The Committee discussed the likely availability of the second generation tests and operational factors which might influence the decision by RTCs as to which screening test to choose .... Members agreed it was important for proper evaluation of the Ortho and Abbott 1&2 tests to be carried out before RTCs decided which test they would adopt.[434]

31.302 The Chairman's summary noted agreement on retention of the samples and that:

Any new test should be evaluated against the full 10,000 specimens to ensure it was at least as good as the tests already evaluated.

Ortho and Abbott 1 and 2 should in principle be available among others from 1 July for RTC's to choose.[435]

31.303 The minutes do not record a change in the date participants had in mind for implementation of screening.[436] However, there was a clear weakening in commitment to any particular date, in so far as it was agreed that it was important for proper evaluation of the Ortho and Abbott 1 and 2 tests to be carried out before the RTCs decided which test to adopt, and availability of these tests 'in principle' by 1 July further qualified commitment.[437] The idea of an evaluation, incorporating second generation tests so that the RTCs could decide which to adopt, appears to stem from this meeting.

31.304 However, that idea was not immediately appreciated. On 26 February Mr Bayne and Mr Panton of the SHHD met with Dr McIntyre[438] who had attended the ACVSB meeting of 25 February.[439] Dr McIntyre had confirmed the start date for screening was to be 1 July. Mr Bayne prepared a note of the meeting recording, in particular, that start date.[440]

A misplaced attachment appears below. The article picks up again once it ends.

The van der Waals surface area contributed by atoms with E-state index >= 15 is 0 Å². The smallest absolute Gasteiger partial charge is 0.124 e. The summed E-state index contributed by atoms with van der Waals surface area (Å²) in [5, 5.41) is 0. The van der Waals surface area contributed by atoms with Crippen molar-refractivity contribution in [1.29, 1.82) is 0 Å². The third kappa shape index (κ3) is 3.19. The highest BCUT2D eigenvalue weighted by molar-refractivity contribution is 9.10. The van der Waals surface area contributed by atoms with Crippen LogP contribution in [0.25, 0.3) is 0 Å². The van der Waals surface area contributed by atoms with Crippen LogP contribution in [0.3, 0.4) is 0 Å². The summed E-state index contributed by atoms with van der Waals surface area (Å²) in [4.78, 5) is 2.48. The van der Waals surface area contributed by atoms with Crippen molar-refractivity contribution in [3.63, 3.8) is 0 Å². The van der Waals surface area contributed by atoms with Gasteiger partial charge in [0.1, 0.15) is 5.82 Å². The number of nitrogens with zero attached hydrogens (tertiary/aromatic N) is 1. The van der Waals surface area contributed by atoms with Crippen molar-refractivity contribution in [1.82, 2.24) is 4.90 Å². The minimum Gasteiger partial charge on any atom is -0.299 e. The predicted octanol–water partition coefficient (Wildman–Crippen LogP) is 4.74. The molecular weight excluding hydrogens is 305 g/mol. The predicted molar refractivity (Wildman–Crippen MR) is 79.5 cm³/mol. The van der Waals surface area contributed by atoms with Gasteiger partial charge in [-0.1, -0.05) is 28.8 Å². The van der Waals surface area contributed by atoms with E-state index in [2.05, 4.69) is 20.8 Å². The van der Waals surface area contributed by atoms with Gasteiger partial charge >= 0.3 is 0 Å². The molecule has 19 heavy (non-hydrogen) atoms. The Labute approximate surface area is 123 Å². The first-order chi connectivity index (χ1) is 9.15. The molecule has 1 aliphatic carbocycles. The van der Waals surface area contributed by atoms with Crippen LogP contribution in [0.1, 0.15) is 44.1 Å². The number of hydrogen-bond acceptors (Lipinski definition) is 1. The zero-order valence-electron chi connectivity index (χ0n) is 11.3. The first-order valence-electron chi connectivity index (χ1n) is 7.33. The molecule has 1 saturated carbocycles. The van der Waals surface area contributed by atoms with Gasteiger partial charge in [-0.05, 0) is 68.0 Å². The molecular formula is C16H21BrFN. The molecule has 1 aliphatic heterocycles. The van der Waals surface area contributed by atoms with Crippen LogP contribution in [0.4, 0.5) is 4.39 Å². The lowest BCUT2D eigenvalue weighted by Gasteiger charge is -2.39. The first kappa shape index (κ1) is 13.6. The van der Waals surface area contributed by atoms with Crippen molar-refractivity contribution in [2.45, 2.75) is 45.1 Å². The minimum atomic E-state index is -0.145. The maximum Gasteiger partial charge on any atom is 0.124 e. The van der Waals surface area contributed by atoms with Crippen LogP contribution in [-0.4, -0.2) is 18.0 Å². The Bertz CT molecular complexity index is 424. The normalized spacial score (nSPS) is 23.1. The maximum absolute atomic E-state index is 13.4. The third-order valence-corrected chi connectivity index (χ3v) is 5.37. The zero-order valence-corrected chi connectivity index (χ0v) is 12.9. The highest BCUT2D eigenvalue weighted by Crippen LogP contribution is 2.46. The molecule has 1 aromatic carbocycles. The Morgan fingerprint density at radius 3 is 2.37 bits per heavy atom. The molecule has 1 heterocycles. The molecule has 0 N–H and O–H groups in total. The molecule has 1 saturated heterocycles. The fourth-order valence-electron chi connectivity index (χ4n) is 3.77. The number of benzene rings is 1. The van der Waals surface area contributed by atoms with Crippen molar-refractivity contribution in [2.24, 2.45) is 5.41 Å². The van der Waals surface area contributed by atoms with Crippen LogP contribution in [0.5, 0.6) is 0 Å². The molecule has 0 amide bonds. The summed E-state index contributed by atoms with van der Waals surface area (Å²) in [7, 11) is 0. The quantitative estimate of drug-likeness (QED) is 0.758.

31.305 On 12 March 1991 Mr McIntosh wrote to Dr McIntyre on the topic of the 'Introduction of HCV testing'. Mr McIntosh referred in his letter to the 'agreed national (UK) introduction date (1 July 1991)'.[441]

31.306 In a handwritten memorandum apparently dated 19 March, a message was sent by Mrs Falconer (who worked in the same Branch as Mr Panton)[442] to Mr Hogg. It noted the date of commencement of testing as 1 July 1991 and queried 'What about submission?'. She suggested he read the note of the meeting with Dr McIntyre and Mr Panton, written by Mr Bayne. The tone of her note suggested that the submission to the Minister had not yet been drafted. This prompted a note, of the same date and handwritten on the same document, from Mr Hogg to Mr Panton: 'To see and discuss next steps re the submission'.[443]